Above, a 2.4 arcmin wide closeup of NGC 393
Below, a 12 arcmin wide region centered on the galaxy, also showing NGC 389
DSS image of region near lenticular galaxy NGC 393, also showing NGC 389

NGC 394 (= PGC 4049)
Discovered (Oct 26, 1854) by
R. J. Mitchell
A magnitude 13.8 lenticular galaxy (type S0?) in Pisces (RA 01 08 26.1, Dec +33 08 52)
Apparent size 0.6 by 0.3 arcmin? Probably paired with NGC 392 (which see for images).

NGC 395 (in the Small Magellanic Cloud)
Discovered (Aug 1, 1826) by
James Dunlop (34, 35)
An open cluster and emission nebula in Tucana (RA 01 05 07.3, Dec -71 59 39)
Per Dreyer, NGC 394 (GC 216 = JH 2379, 1860 RA 01 00 46, NPD 162 44.6) is "very faint, pretty large, round, gradually little brighter middle". The second Index Catalog adds "Group of about 10 stars, no nebulosity (per Delisle Stewart)". The position precesses to RA 01 05 16.6, Dec -71 59 34, on the eastern edge of the cluster, so the identification is certain. Apparent size 4 arcmin?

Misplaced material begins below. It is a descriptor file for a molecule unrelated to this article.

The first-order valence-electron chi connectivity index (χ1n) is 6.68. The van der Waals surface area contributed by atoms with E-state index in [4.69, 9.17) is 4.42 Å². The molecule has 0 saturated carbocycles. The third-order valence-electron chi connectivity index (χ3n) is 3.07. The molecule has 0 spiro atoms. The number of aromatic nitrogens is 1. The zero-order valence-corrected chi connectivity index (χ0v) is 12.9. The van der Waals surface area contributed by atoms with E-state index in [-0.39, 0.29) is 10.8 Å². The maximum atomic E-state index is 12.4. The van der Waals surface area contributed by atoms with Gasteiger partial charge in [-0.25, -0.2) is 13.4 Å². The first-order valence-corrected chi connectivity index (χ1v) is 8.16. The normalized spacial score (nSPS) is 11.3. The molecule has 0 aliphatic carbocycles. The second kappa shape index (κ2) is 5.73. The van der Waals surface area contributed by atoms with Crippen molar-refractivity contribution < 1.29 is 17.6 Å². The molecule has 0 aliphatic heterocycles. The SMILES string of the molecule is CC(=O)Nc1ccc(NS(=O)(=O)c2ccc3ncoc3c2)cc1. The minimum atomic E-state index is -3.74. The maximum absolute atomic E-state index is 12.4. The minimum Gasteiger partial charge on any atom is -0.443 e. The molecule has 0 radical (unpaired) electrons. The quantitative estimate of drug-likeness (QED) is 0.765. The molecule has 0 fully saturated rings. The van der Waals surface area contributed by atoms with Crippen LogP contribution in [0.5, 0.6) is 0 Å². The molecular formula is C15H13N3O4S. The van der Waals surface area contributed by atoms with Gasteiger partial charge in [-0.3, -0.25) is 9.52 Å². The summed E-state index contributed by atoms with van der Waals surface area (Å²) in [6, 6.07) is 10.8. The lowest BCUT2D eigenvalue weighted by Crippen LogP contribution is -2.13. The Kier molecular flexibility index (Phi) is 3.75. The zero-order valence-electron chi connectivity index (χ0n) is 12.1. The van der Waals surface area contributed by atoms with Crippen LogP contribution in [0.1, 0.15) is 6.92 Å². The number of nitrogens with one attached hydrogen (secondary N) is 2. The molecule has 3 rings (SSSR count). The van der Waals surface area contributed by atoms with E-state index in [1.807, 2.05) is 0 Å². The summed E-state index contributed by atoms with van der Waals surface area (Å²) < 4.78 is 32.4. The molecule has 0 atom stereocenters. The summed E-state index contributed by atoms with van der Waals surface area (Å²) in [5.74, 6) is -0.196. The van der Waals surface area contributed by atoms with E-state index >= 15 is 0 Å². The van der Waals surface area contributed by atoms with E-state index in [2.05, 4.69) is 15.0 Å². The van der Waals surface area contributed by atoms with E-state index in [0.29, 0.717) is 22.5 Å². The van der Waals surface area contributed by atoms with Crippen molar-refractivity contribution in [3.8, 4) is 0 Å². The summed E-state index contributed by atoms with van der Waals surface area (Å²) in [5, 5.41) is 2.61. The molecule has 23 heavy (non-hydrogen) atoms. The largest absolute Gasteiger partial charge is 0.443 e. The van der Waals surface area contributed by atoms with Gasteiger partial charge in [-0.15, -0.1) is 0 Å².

Wikisky cutout of NGC 395, an open cluster and emission nebula in the Small Magellanic Cloud
Above, a 7 arcmin wide view of NGC 395
Below, a 12 arcmin wide region centered on the cluster, also showing part of NGC 371
DSS image of region near NGC 395, an open cluster and emission nebula in the Small Magellanic Cloud, also showing part of NGC 371

NGC 396 (= PGC 99944)
Discovered (Oct 27, 1864) by
Albert Marth (#35)
A magnitude 15.7 lenticular galaxy (type SB0/a pec?) in Pisces (RA 01 08 08.5, Dec +04 31 51)